Journalism 133: Prof. Craig: Follow-Up Stories Exercise

Follow-Up Stories Exercise

Follow-up stories are news stories that build upon an original story in subsequent days with new information, new angles and/or new developments related to the subject.  These commonly flow from stories which affect many people, involve actions to be taken at a later date, or which contain few details in their original publication.  Often a single editor and a single reporter will provide continuing coverage of the topic with many follow-ups.   

Your assignment today is to meet in the groups assigned below and come up with follow-up story ideas based on the material provided here.  When coming up with these ideas, think about these questions (and any others you may come up with in the process):

Here is a quick summary of your original story, adapted from existing coverage:

The Santa Clara Valley Transportation Authority could approve the basic design of the Central Bikeway — a 10-mile "superhighway" of protected bike lanes between San Jose and Santa Clara — as soon as next month. VTA’s bicycle advisory committee voted unanimously Wednesday to recommend the transit agency’s board approve the concept for the project.

VTA initially had about a dozen routes to choose from, and eventually narrowed the choice down to three. More than 1,400 residents gave their input on the best route for the superhighway, 30% of whom don’t currently ride a bicycle or only ride for recreation. Resident feedback was gathered through social media, surveys and VTA pop-ups at events like Viva Calle for almost two years.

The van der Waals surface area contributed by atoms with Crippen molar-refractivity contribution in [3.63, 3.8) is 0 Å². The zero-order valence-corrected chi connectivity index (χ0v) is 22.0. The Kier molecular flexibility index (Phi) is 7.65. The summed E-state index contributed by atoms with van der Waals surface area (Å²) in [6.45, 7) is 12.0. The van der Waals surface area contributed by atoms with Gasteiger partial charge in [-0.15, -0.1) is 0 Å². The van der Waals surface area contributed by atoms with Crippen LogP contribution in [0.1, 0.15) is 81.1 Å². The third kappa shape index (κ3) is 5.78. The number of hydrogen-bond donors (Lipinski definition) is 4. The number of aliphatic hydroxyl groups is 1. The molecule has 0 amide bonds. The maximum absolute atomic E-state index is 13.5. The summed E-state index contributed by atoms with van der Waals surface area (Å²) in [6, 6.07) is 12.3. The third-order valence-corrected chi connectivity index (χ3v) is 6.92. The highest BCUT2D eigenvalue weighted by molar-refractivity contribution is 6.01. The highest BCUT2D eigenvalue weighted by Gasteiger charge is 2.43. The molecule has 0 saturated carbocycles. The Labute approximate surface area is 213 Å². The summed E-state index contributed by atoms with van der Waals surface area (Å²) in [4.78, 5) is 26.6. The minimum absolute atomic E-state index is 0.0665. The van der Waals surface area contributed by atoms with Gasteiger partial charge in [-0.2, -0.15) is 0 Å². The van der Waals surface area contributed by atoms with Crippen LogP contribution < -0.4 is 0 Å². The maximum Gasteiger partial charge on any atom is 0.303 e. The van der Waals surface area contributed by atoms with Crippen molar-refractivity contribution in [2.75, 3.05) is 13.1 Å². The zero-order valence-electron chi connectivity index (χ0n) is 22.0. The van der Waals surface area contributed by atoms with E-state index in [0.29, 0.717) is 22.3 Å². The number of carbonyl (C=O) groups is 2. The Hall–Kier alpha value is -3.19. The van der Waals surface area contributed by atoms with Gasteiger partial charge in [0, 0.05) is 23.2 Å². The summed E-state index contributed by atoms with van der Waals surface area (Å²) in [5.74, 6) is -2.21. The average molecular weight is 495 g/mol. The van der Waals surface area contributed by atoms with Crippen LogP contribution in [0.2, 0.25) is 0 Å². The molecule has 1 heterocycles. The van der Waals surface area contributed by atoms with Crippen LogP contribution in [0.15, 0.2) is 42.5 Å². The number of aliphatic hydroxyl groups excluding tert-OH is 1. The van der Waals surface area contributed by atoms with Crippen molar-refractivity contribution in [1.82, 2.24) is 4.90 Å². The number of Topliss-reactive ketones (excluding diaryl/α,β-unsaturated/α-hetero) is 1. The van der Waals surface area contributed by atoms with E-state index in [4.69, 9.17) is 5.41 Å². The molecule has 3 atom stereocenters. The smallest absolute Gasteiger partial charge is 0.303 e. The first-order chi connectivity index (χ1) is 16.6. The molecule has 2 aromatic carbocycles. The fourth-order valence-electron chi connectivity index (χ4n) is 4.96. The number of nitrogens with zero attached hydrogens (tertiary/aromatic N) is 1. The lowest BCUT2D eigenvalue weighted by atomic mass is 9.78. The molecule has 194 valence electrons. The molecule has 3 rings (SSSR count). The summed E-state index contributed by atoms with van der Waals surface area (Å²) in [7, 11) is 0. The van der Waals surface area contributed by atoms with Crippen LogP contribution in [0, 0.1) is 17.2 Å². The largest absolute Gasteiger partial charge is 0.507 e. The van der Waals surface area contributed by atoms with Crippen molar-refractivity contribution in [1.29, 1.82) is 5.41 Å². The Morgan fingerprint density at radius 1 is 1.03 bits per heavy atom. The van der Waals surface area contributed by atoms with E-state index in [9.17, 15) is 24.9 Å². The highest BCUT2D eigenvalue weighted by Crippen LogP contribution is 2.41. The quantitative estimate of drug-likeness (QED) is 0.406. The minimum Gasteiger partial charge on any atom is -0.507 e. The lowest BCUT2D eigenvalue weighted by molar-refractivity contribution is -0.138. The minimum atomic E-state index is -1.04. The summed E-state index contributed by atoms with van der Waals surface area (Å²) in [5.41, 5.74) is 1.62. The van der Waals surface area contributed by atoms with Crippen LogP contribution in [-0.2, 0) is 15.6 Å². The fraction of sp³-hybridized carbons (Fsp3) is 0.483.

VTA planners ultimately landed on a route going from Penitencia Creek County Park past the Berryessa BART Station on Mabury Road, continuing on Taylor Street. The route turns north on Fourth Street and west on Hedding Street, finally turning on The Alameda and continuing north on El Camino Real. The Shortliner ends at Lawrence Expressway, about a mile and a half south of the Lawrence Caltrain station in Santa Clara.

Construction of this bicycle highway system — including the landscaping and materials to raise the path above street level — is estimated to cost $213 million. The project design is about 10% complete. Funding is expected to come from multiple sources, but has yet to be determined.  One member of the bicycle committee was concerned that commuter cyclists would be sharing the path with recreational cyclists, which could deter commuters from using the bikeway.

The idea of a superhighway stems from VTA’s Santa Clara Countywide Bike Plan released in 2018. Santa Clara County already has 800 miles of bikeways, including dedicated bike lanes on roads such as San Fernando Street in downtown San Jose. In addition to bike lanes, there are 200 miles of dedicated bike trails, but many are not connected through a continuous, uninterrupted path.

I will divide you into the groups below (subject to change due to absences), where you will come up with as many feasible follow-up story ideas as you can.  You won't need lots of details about them, but they should all be ideas on which you could base a news story.  We will reconvene in a few minutes and discuss everyone's ideas.

Groups for exercise:

1 2 3 4 5 6
Maya Benmokhtar
Matthew Gonzalez
Sarah Mosteller
Oscar Frias Rivera
Vanessa Tran
Alina Ta
Irene Milanez
Melany Gutierrez
Navin Krishnan
Marie Aquino
Nathan Canilao
Kennedy Mayo


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